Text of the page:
What is community policing if not trusting the police to communicate about issues of public safety in a transparent and open dialogue with the community? As a councilman representing Hamden’s Fifth District, anything less than that is unacceptable, especially now.

Justin Farmer

Over the past three weeks, we’ve had at least three shootings in the Fifth and one person killed. Last week, there was also a fatality in the Third District. All of these shootings have happened in our community, often a couple of streets over from my home. As a district representative for the past three years, I’ve had to fight with three police chiefs to get someone from the Hamden Police Department to reach out to me in the aftermath of a serious incident. Yet again the Department did not reach out to me following any of the recent shootings. I found out about a recent home invasion in my district by scanning news reports.

Over the past three weeks, I’ve reached out to the Community Policing Unit, asking to talk about these situations and get a better understanding of the new scope of their work since the new hires we’ve added. I finally got a response by text from a Community Policing Unit sergeant informing me that the chief told them to hold off on answering my calls until the recent Hamden Town Council Meeting. But at the meeting, none of my questions were answered.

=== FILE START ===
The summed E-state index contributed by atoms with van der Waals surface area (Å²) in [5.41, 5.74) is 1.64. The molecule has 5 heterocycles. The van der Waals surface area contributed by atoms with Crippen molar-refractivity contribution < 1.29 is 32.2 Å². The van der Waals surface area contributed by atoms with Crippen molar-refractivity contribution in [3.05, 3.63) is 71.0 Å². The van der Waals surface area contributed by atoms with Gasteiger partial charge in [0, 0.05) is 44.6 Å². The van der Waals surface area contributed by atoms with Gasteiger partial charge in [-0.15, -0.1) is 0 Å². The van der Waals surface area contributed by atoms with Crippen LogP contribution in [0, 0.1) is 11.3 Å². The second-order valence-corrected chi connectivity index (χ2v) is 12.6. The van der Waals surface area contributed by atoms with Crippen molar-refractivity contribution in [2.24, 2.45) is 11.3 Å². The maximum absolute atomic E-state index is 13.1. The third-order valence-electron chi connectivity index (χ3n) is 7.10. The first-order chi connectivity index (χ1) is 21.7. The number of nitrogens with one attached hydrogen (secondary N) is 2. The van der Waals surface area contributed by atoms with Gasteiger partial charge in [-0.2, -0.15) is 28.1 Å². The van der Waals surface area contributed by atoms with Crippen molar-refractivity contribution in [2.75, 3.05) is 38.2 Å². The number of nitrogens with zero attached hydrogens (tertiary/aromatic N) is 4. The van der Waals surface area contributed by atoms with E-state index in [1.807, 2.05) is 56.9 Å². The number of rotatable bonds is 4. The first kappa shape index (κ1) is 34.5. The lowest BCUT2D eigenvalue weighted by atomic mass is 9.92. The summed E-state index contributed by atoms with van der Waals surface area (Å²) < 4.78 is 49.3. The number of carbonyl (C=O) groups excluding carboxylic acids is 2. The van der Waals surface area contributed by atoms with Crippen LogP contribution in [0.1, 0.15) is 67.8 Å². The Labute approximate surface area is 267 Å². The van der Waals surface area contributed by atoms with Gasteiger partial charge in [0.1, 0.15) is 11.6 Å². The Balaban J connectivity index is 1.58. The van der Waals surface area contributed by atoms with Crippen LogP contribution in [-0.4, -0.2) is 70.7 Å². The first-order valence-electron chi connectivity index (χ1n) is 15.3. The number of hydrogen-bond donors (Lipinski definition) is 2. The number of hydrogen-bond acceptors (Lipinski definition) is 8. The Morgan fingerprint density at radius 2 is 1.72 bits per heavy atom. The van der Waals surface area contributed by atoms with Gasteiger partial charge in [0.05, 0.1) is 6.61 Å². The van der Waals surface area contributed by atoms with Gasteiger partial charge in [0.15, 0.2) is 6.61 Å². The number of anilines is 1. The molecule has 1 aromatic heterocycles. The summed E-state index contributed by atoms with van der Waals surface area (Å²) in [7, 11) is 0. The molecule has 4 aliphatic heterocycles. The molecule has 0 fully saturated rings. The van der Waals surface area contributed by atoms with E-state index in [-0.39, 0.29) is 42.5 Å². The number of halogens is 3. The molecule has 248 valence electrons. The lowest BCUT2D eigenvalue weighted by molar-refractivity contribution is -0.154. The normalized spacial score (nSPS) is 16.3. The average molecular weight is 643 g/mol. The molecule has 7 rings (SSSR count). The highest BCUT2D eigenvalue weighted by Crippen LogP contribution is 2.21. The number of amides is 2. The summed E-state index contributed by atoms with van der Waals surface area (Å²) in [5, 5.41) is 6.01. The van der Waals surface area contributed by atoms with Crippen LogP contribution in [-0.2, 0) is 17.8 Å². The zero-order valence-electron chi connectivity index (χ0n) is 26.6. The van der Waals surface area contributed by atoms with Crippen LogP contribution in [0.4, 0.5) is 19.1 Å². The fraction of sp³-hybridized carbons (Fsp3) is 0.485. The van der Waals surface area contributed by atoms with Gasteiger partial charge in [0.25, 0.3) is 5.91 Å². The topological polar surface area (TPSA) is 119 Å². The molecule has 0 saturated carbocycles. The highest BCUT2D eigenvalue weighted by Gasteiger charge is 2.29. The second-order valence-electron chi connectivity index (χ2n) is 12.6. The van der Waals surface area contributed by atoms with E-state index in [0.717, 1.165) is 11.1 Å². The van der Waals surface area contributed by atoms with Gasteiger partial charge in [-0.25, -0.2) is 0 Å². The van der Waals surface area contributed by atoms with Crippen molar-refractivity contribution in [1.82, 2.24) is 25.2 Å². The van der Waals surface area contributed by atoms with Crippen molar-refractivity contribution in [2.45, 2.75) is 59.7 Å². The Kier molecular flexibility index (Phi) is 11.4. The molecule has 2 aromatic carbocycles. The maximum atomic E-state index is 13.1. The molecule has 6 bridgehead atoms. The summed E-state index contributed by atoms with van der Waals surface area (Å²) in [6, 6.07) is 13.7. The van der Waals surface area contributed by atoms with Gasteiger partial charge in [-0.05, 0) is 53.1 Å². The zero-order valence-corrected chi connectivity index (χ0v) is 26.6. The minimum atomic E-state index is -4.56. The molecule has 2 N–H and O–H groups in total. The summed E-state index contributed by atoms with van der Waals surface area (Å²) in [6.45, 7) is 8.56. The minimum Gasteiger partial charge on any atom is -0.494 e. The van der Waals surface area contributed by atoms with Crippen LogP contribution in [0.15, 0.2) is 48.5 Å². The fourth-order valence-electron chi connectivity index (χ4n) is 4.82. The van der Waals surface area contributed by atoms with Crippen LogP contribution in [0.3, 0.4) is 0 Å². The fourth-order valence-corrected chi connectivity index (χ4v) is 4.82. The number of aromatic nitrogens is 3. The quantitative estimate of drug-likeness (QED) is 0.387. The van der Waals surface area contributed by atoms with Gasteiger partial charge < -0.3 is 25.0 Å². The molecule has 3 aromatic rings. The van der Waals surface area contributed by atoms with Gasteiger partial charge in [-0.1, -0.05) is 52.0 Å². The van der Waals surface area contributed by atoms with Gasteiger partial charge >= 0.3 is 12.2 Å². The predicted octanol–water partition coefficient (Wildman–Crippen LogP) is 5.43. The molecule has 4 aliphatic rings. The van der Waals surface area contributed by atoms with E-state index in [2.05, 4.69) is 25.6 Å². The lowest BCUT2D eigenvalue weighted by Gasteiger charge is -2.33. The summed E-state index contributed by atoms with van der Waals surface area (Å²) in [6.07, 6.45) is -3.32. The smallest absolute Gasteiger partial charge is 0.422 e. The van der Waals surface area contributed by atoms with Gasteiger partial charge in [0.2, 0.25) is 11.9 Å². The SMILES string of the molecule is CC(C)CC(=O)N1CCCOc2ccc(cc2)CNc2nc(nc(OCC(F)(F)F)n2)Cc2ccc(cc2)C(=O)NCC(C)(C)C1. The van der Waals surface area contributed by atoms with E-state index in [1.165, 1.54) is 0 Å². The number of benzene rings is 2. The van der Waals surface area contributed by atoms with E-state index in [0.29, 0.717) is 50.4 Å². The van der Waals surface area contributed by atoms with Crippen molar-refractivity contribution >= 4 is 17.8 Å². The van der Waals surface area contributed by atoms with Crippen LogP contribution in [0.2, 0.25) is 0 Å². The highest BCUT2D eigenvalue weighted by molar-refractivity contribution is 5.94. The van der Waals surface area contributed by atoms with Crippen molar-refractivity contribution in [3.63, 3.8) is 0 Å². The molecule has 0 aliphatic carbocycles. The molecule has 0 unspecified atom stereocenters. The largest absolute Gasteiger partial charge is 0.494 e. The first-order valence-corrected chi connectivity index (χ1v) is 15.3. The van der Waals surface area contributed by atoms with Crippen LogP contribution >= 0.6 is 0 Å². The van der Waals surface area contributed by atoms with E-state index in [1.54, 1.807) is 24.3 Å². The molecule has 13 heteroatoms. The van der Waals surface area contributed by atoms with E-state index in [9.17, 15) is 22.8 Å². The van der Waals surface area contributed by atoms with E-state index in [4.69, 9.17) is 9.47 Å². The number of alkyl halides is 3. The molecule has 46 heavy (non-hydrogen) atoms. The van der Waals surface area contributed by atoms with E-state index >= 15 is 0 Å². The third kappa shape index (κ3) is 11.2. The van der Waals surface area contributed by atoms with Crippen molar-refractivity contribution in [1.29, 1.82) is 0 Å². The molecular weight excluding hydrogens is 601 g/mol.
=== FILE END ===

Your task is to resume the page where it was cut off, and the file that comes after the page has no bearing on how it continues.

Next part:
I’ve suggested that we have an ordinance that would require the Police and Fire Departments to call the Hamden Town Council representative of the affected district in the event of any arson, shooting, stabbing, fatality, robbery, rape, and structure fire. Sadly, such a thing has to be made law because it is not considered to be an obvious matter of protocol. If we are truly about public safety, this would be a step in the right direction.

Two weeks ago, when there was a shooting at Vilona Park, I called a detective and had a great conversation on what could be done to prevent another situation like this. We talked about better lighting design for the park, emergency buttons, potential cameras (although I’m always wary of how that will be used), community involvement, and police interventions.

Lastly, there has been community outcry and protest concerning the Hamden Police Department’s lack of transparency in extending a conditional offer of hire and interview to James Boulay, the officer that shot and killed Jayson Negron in Bridgeport in 2017. This is the same officer with four active civil cases concerning his conduct. Community members were concerned for days about rumors of this officer being hired, making numerous calls to the Hamden Police Chief John Sullivan. But still to this day, Chief Sullivan has given no formal explanation of what the process is to hire an officer. This is baffling, to say the least.

What does community policing look like to you? This is the question I’ll be asking in a community forum on Friday June 18 at 6  p.m. Please email JustinForCT@gmail.com for the Zoom Link.